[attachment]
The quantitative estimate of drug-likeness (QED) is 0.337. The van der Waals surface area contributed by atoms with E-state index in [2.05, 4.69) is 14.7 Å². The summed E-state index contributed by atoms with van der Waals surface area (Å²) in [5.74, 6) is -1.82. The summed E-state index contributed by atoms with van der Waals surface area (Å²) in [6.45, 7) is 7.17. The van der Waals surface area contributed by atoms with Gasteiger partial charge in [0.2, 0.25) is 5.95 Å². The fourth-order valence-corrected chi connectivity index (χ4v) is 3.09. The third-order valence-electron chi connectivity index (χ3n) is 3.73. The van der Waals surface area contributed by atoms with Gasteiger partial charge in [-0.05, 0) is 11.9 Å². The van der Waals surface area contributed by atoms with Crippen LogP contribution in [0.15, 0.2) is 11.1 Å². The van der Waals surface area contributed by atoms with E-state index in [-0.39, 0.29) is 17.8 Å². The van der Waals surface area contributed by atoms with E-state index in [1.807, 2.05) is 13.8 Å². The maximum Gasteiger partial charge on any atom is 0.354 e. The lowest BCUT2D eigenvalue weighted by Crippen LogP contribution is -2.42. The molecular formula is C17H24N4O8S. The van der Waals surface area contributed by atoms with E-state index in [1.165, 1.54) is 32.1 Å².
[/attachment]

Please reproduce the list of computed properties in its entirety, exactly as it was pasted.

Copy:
The quantitative estimate of drug-likeness (QED) is 0.337. The van der Waals surface area contributed by atoms with E-state index in [2.05, 4.69) is 14.7 Å². The summed E-state index contributed by atoms with van der Waals surface area (Å²) in [5.74, 6) is -1.82. The summed E-state index contributed by atoms with van der Waals surface area (Å²) in [6.45, 7) is 7.17. The van der Waals surface area contributed by atoms with Gasteiger partial charge in [0.2, 0.25) is 5.95 Å². The fourth-order valence-corrected chi connectivity index (χ4v) is 3.09. The third-order valence-electron chi connectivity index (χ3n) is 3.73. The van der Waals surface area contributed by atoms with Gasteiger partial charge in [-0.05, 0) is 11.9 Å². The van der Waals surface area contributed by atoms with Crippen LogP contribution in [0.15, 0.2) is 11.1 Å². The van der Waals surface area contributed by atoms with E-state index in [-0.39, 0.29) is 17.8 Å². The van der Waals surface area contributed by atoms with E-state index in [1.807, 2.05) is 13.8 Å². The maximum Gasteiger partial charge on any atom is 0.354 e. The lowest BCUT2D eigenvalue weighted by Crippen LogP contribution is -2.42. The molecular formula is C17H24N4O8S. The van der Waals surface area contributed by atoms with E-state index in [1.165, 1.54) is 32.1 Å².